Obstructive And Complex Sleep Apnea Comparison

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Obstructive And Complex Sleep Apnea Comparison

Obstructive Sleep Apnea – What Is It?

Obstructive sleep apnea is a common sleep disorder in which your breathing stops and restarts many times while you sleep. This can prevent your body from getting enough oxygen. The most common type of sleep apnea, obstructive sleep apnea, is caused by the airway periodically closing during the night, which causes gasping for breath. Frequent episodes or “apneas” eventually lead to chronic sleep deprivation. Along with sleep loss, the condition, if left untreated, can lead to other mental and physical health issues.

Most people don’t realize they have sleep apnea and remain undiagnosed for many years, if not a lifetime. Many people rationalize sleep apnea by living with just always being tired.

Complex Sleep Apnea – What Is It?

Complex sleep apnea is a combination of both central and obstructive sleep apnea symptoms. It’s considered complex when the patient does not receive resolved or lesser symptoms after any type of treatment. Additionally, patients with complex sleep apnea could still have many apneas throughout the night even while using a CPAP machine.

Doctors will diagnose a person with complex sleep apnea when CPAP therapy is not resolving their sleep apnea. Patients may experience having a more open airway, but not enough to where apneas are lessensed, resulting in complex sleep apnea. The underlying cause may be a neurologicial issue that cannot be resolved with CPAP treatment.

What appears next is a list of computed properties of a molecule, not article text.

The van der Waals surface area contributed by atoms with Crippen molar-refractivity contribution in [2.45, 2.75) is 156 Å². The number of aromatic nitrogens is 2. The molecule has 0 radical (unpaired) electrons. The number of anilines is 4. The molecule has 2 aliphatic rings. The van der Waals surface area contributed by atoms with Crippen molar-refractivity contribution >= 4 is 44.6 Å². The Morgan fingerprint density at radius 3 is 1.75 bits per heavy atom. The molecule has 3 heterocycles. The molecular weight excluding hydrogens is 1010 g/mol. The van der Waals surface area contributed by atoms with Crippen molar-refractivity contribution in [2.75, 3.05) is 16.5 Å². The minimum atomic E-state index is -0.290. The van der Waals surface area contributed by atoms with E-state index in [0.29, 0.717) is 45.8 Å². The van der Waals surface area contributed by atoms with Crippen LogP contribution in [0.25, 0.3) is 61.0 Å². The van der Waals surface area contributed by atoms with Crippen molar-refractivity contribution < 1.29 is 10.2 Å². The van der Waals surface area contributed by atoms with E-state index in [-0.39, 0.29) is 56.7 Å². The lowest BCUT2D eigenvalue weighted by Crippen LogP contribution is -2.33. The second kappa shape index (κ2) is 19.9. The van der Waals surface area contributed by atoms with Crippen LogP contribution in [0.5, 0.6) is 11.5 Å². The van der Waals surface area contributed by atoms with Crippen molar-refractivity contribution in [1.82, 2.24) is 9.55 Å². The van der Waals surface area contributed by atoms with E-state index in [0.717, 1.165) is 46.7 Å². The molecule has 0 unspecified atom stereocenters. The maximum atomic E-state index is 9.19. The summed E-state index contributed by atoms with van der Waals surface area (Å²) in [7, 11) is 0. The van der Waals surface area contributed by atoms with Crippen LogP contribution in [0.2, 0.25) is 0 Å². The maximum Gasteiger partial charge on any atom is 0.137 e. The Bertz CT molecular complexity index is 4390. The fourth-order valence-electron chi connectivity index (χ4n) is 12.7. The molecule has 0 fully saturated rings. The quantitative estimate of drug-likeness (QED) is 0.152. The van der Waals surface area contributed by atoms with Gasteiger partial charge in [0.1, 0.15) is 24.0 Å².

Obstructive and Complex Sleep Apnea – How to Recognize Which One You Have?

Obstructive sleep symptoms include:

  • Gasping for air in the middle of sleep
  • Morning headaches
  • Loud snoring
  • Dry mouth in the morning
  • Drowsiness even after a night’s sleep
  • Poor concentration, memory and irritability

Complex sleep apnea symptoms are very similar to obstructive sleep apnea. The only difference is that with CPAP treatment, the symptoms do not improve. Usually, complex sleep apnea is only discovered after initial treatment with CPAP for OSA fails to produce results.

Because some of the causes of complex sleep apnea are associated with signals in the brain, it is difficult in a sleep study to pinpoint the exact type of sleep apnea a patient might be experiencing until after CPAP treatment is tried.

Hypopneas – Obstructive And Complex 

Obstructive Hypopnea

Obstructive hypopneas happen in obstructive sleep apnea when a person’s airway has blockages throughout their night’s sleep. Blockages can occur when a person’s throat muscles and tissues become more prominent and narrow the airway. It’s caused by obesity or hypothyroidism.

However, a person’s bone structure could also contribute to obstructive hypopnes. Their jaw shape or size of their tonsils could cause their airway to be a little more constricted. If a child experiences hypopneas, it’s likely due to their tonsil and adenoids sizes.

Mixed Hypopnea

Mixed hypopneas occur among people who have both central sleep apnea and obstructive sleep apnea, so in appearance they are the same. But the hypopneas in central sleep apnea occur because the brain briefly stops sending the body signals to breathe. The patient may also experience typical hypopneas due to a blocked airway as well, making diagnosis difficult.